The importance of the user-experience
In the world of technology, there are so many start-ups out there chasing innovation. Whether it be innovation in the way technology is utilised in a new and disruptive way, or perhaps in how technology can innovatively solve complex business problems. All this innovation is great for the world, as it allows companies to come up with new advancements that can change the way the world works.
However, the tech start-up space is highly competitive and very few amazing and incredible ideas end up lasting for a long time. So, what separates those successful startups from those that fail? While there may be a variety of reasons from poor concepts, bad software design or simply just not enough money for an idea to realise its full potential, the biggest issue I have found is that too few companies focus on the user experience of their software. And while a great idea and good software design can get you far, software that does not cater to the experience of its users is often bound to fail – regardless of the ingenuity or innovation involved.
So, what do I mean by user experience?
User experience consists of many different aspects of businesses but at its core, it is about shaping your idea, design and company around the needs of your customers. Now, this might sound obvious when I say it, but you will be amazed at how many companies I have worked with or experienced, struggle with this aspect. And then often end up failing as they put their own interests ahead of the needs of their customers – or future customers.
Know your users
This is where it's important to be specific. For big companies with millions of customers, perhaps it might be something a little more difficult to do, but by the time you’ve scaled to that size, you would normally have multiple strategies and enough data to be able to work with different types of customers. This is more than just marketing though but also in product design. You need to understand the way people like to use their applications, their UI preferences, how they would prefer service etc.?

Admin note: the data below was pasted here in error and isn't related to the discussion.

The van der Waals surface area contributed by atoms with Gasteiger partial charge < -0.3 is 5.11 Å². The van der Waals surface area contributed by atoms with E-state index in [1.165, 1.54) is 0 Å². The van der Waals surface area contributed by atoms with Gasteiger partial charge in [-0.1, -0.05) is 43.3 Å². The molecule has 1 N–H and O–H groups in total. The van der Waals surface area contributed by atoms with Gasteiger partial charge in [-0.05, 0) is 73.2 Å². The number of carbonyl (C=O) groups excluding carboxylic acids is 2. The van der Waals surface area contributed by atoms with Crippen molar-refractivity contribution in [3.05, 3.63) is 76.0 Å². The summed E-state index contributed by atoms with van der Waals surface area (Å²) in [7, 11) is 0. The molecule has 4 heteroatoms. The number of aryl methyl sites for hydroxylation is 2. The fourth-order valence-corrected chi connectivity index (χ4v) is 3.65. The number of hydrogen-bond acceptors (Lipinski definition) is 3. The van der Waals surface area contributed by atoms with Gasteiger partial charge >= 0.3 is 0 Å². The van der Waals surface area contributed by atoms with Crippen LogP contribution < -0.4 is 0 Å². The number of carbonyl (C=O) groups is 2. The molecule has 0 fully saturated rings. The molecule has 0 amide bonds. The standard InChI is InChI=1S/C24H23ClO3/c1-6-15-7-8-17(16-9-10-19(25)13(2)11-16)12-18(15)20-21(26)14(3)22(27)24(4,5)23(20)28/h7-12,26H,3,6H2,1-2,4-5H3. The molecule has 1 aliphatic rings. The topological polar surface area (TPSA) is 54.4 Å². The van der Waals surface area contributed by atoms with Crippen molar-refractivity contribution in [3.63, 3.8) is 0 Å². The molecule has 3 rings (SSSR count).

For small companies, though it's important to understand this target market. And not be too broad about it, you can’t just target specific age groups, genders or generation types – people are far more diverse than that and as a start-up, you are likely only going to attract a very small user base from any particular group, to begin with anyway. This is a group that you need to understand. You do this through solid research when researching your idea or design approach, but also in quickly interacting with users when they do start to use it, to find out what works for them and what doesn’t. Not every feedback is useful, but the more you listen, the better you understand and will be able to shape a product that meets their needs and works the way they would like it to.
This is also where customisation comes in and designing software that caters to multiple different approaches based on how people want to use their software. It also comes in how you communicate with your users. For instance, with an app that is trying to be trendy and provide automation to an everyday personal task, it’s okay to be a little causal in your grammar and offer product support over WhatsApp or the web. If your product is going to be used by different types of companies or professional people, a different approach is required, and you will need to ensure you can communicate and engage with that target market effectively and consider that they may require far more urgent support needs and need you to be on the other side of a phone call far more regularly.
Focus on customer success
With a lot of disruptive technology, a heavy emphasis can be placed on the technology that drives the disruptive success while this makes a lot of sense given the technical nature of the people often developing these solutions, it’s not something that many users will care about at the end of the day. What they care about is success and how your software will aid them in that success. Whether it's helping them fulfil some task that aids in improving their self-esteem, improving efficiency or could eventually make money one day – you need to not just sell this success in your marketing but design your User Experience with this success in mind, making it intuitive for them to move from one point to the next to achieve whatever the success of that interaction is.